Clarita Carlos advises ‘critical engagement’ with China on West Philippine Sea

Clarita Carlos advises �critical engagement� with China on West Philippine Sea
Photo shows professor Clarita Carlos speaking at the SMNI Presidential Debates on February 15, 2022.
Screengrab / SMNI News on YouTube

MANILA, Philippines (Updated 5:11 p.m.) — Retired political science professor Clarita Carlos, who has been named the next national security advisor, said that the country should maintain its “critical” stance on the maritime dispute 

Carlos accepted the offer of president-elect Ferdinand Marcos Jr. on Wednesday evening and will be taking the post over from former armed forces chief Hermogenes Esperon Jr. 

She discussed “wide-ranging issue areas” with Marcos Jr., including how the country would navigate its relations with China on the waters, which had been a subject of a territorial dispute.

“Critical engagement with China would be the way to go and [president-elect] Marcos [Jr.] noted that it will still be enhanced on all levels,” Carlos told GMA News’ “Unang Hirit” on Thursday.

One of the issues that the next administration would have to tackle is its strategy when it comes to asserting the country’s rights in the West Philippine Sea. 

While a 2016 Hague tribunal already ruled in favor of the Philippines, China refuses to honor the document that invalidates Beijing’s so-called nine-dash line over the South China Sea.

In an interview with select media two weeks ago, Marcos Jr. said that the Philippines will “continue to assert” its rights over the West Philippine Sea.” 

READ: 'We can't go to war with China': Marcos echoes Duterte on West Philippine Sea

Meanwhile, Carlos said she also hopes to tackle the different aspects of human security, such as food, energy, and economic security, as national security adviser. She emphasized that she would zoom in on the aspects that every individual would have to face daily.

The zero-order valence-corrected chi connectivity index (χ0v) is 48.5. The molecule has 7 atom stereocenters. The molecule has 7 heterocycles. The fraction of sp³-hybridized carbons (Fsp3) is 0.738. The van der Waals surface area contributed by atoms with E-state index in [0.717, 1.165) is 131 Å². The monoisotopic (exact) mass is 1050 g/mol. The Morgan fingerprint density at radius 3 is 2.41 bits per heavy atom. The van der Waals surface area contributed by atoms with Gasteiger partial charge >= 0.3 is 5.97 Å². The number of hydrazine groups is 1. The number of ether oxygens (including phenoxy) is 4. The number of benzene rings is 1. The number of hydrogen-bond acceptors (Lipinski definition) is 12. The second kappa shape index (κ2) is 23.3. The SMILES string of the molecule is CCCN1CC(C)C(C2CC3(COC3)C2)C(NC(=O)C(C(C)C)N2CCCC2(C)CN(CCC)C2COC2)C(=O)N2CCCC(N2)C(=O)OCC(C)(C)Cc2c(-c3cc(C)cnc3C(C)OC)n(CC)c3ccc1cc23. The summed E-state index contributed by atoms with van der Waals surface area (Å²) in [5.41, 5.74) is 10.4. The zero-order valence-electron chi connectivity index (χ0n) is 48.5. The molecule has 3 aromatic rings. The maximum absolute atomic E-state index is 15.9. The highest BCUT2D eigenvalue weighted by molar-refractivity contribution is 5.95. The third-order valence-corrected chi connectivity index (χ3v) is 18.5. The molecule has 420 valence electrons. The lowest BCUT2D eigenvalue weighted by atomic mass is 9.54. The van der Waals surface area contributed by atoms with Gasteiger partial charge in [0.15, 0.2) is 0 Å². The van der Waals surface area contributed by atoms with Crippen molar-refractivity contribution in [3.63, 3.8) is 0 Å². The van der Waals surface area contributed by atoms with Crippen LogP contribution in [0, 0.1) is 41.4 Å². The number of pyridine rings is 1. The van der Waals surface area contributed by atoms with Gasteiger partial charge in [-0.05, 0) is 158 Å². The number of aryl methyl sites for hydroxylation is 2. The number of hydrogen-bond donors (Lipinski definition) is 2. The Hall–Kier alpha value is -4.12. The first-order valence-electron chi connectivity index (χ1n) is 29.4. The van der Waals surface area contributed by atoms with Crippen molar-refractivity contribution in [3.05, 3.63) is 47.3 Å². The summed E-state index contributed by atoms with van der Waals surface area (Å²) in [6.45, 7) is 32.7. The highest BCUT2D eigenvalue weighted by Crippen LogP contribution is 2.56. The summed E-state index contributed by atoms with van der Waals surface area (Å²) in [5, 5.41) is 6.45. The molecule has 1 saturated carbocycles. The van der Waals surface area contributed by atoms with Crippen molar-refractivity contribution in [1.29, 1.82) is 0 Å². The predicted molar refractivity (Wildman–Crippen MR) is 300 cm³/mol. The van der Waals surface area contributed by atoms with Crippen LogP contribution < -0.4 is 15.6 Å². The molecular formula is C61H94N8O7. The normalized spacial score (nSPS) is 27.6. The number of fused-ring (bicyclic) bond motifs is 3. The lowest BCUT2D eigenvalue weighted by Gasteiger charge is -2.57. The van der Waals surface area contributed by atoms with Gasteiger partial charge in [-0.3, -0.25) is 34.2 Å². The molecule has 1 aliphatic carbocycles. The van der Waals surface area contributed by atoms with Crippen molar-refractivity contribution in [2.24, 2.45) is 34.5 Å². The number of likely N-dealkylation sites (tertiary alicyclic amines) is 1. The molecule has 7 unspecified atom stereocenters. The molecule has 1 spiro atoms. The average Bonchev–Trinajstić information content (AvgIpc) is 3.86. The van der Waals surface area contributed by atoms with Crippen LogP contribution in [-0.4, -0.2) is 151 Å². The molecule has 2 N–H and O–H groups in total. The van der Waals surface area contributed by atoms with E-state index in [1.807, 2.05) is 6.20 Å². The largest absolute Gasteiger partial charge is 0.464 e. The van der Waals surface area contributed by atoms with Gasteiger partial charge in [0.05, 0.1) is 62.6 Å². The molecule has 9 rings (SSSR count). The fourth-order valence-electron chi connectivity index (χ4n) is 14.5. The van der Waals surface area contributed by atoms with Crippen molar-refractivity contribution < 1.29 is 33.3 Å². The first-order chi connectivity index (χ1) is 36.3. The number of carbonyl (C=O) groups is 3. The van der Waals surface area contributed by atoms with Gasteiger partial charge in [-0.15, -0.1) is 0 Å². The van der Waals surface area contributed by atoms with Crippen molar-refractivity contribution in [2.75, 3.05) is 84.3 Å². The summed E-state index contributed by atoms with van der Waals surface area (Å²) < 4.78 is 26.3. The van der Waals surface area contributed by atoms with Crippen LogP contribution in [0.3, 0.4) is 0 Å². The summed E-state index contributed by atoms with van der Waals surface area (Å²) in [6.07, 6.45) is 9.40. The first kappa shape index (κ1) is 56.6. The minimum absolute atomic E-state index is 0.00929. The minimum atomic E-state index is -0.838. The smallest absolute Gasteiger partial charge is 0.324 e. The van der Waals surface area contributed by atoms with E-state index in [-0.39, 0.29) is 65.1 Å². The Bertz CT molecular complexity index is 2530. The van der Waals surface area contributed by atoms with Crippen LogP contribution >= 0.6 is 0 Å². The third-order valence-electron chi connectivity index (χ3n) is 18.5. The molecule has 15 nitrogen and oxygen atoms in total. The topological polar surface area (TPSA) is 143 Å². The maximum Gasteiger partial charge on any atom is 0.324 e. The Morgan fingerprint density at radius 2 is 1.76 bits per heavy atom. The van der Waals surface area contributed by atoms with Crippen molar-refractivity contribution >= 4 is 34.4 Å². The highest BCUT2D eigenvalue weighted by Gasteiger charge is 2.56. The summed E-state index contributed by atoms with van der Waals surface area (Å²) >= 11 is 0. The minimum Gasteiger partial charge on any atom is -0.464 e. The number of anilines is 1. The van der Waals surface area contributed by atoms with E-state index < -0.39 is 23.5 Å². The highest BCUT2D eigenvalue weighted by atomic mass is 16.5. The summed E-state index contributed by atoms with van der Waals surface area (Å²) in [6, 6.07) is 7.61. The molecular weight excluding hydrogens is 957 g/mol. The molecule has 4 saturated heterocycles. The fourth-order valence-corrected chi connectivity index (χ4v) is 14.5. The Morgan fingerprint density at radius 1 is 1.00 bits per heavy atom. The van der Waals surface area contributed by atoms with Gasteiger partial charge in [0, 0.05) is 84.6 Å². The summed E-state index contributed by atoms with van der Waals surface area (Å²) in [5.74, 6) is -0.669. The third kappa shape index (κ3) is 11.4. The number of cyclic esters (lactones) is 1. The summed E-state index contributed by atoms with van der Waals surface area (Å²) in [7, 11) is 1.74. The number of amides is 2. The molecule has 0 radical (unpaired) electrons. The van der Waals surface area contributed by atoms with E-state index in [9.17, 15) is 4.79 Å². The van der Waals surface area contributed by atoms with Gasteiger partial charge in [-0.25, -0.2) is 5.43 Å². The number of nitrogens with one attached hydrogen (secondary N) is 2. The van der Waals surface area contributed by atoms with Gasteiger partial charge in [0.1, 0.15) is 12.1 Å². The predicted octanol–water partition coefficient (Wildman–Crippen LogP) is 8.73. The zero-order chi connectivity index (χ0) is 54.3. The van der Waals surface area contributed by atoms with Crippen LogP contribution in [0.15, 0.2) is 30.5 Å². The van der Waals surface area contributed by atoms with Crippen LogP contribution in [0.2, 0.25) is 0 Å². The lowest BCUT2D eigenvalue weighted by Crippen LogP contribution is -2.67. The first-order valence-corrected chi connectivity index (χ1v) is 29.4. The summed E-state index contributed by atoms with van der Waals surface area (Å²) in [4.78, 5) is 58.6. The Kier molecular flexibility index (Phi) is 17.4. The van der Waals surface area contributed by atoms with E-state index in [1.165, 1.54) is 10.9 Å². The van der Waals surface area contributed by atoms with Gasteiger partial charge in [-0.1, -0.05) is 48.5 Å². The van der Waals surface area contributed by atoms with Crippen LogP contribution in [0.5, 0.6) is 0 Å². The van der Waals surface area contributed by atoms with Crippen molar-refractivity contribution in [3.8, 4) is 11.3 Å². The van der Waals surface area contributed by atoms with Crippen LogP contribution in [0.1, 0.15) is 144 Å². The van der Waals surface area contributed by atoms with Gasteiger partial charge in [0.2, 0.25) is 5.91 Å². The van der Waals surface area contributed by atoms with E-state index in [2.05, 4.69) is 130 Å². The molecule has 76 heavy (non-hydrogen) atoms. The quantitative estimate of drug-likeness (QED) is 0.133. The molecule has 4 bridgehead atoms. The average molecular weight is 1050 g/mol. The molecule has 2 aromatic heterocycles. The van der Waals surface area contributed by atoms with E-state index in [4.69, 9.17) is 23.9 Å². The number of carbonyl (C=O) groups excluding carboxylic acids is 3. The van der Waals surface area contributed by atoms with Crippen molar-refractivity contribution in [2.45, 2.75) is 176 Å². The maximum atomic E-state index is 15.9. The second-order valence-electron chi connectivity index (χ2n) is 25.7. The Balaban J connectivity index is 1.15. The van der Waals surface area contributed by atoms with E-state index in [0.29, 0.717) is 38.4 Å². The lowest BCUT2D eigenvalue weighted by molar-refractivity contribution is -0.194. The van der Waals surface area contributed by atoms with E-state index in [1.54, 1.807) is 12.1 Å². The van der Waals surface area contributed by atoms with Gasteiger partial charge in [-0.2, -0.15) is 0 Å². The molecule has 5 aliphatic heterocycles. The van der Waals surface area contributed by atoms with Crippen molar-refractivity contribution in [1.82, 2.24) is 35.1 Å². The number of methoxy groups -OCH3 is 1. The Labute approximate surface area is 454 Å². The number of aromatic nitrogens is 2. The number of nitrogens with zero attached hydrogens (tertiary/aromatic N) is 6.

"National security is human security, what is threatening your life… right now, the contested South China Sea is the last thing on your mind, so is the Quad. Too far away from your existence from day to day," Carlos said in a mix of English and Filipino.

Carlos was referring to the Quadrilateral Security Dialogue among the United States, India, Australia and Japan meant to check China's influence in the region.


For counterinsurgency, Carlos said she would prefer to look at the cause of the problem.

"Let’s put our energy on the operational aspects of really looking at the roots of insurgency, [the] lack of opportunity, injustice that has yet to be addressed. That’s where we should look at, the negotiation has already been done," she said.

Carlos' views are "a step in the right direction", Sen. Leila De Lima, a vocal critic of the Duterte administration, said shortly after Carlos' interview.

"We hope that the government will always remember that the fight against insurgency is not a fight against truth-seekers and human rights defenders; and by addressing its root causes instead of red-tagging people, our hopes are high that we can win the fight against insurgency," De Lima said in a statement on Thursday.

As NSA, Carlos would also sit as vice-chairman of the National Task Force to End Local Communist Armed Conflict, which has been subjected to calls for dissolution due to its history of red-tagging. 

Its spokesman, Presidential Communications Undersecretary Lorraine Badoy, and other others have multiple administrative complaints at the Office of the Ombudsman for red-tagging.

Carlos will also be given a vice-chairperson position at the Anti-Terrorism Council, which can authorize the detention of suspected terrorists and allow their prolonged detention.  — Kaycee Valmonte with reports from Kristine Joy Patag, Patricia Lourdes Viray and The STAR / Alexis Romero

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